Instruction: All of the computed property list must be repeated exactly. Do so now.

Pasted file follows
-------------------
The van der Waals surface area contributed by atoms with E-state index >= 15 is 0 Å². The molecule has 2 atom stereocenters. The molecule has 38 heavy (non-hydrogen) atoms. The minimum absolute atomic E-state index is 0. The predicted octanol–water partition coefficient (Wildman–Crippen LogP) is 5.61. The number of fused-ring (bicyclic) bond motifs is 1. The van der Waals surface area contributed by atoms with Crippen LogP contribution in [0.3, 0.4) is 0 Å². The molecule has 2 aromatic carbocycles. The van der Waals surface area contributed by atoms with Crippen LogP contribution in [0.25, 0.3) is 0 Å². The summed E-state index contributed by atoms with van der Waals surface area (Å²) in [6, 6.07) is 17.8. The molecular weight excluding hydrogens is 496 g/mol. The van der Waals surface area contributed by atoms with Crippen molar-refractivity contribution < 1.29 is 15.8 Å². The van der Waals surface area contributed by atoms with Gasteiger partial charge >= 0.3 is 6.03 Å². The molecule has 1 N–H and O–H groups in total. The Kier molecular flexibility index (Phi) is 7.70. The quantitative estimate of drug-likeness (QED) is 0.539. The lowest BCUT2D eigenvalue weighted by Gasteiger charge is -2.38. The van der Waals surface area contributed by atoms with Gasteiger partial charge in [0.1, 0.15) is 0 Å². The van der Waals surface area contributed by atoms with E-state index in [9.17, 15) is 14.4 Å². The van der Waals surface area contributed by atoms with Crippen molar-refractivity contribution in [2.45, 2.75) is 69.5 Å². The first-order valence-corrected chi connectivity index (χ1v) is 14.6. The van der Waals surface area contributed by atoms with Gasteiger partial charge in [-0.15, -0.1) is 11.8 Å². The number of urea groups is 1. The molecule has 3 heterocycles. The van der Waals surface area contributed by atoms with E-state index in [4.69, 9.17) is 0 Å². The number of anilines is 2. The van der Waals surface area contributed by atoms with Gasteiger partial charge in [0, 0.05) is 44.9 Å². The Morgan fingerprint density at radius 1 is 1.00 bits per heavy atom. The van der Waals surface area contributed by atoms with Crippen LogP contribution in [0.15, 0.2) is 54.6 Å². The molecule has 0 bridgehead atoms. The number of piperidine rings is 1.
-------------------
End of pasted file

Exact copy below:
The van der Waals surface area contributed by atoms with E-state index >= 15 is 0 Å². The molecule has 2 atom stereocenters. The molecule has 38 heavy (non-hydrogen) atoms. The minimum absolute atomic E-state index is 0. The predicted octanol–water partition coefficient (Wildman–Crippen LogP) is 5.61. The number of fused-ring (bicyclic) bond motifs is 1. The van der Waals surface area contributed by atoms with Crippen LogP contribution in [0.3, 0.4) is 0 Å². The molecule has 2 aromatic carbocycles. The van der Waals surface area contributed by atoms with Crippen LogP contribution in [0.25, 0.3) is 0 Å². The summed E-state index contributed by atoms with van der Waals surface area (Å²) in [6, 6.07) is 17.8. The molecular weight excluding hydrogens is 496 g/mol. The van der Waals surface area contributed by atoms with Crippen molar-refractivity contribution < 1.29 is 15.8 Å². The van der Waals surface area contributed by atoms with Gasteiger partial charge >= 0.3 is 6.03 Å². The molecule has 1 N–H and O–H groups in total. The Kier molecular flexibility index (Phi) is 7.70. The quantitative estimate of drug-likeness (QED) is 0.539. The lowest BCUT2D eigenvalue weighted by Gasteiger charge is -2.38. The van der Waals surface area contributed by atoms with Gasteiger partial charge in [0.1, 0.15) is 0 Å². The van der Waals surface area contributed by atoms with E-state index in [9.17, 15) is 14.4 Å². The van der Waals surface area contributed by atoms with Crippen molar-refractivity contribution in [2.45, 2.75) is 69.5 Å². The first-order valence-corrected chi connectivity index (χ1v) is 14.6. The van der Waals surface area contributed by atoms with Gasteiger partial charge in [-0.15, -0.1) is 11.8 Å². The number of urea groups is 1. The molecule has 3 heterocycles. The van der Waals surface area contributed by atoms with E-state index in [4.69, 9.17) is 0 Å². The number of anilines is 2. The van der Waals surface area contributed by atoms with Gasteiger partial charge in [0, 0.05) is 44.9 Å². The Morgan fingerprint density at radius 1 is 1.00 bits per heavy atom. The van der Waals surface area contributed by atoms with Crippen LogP contribution in [0.15, 0.2) is 54.6 Å². The molecule has 0 bridgehead atoms. The number of piperidine rings is 1.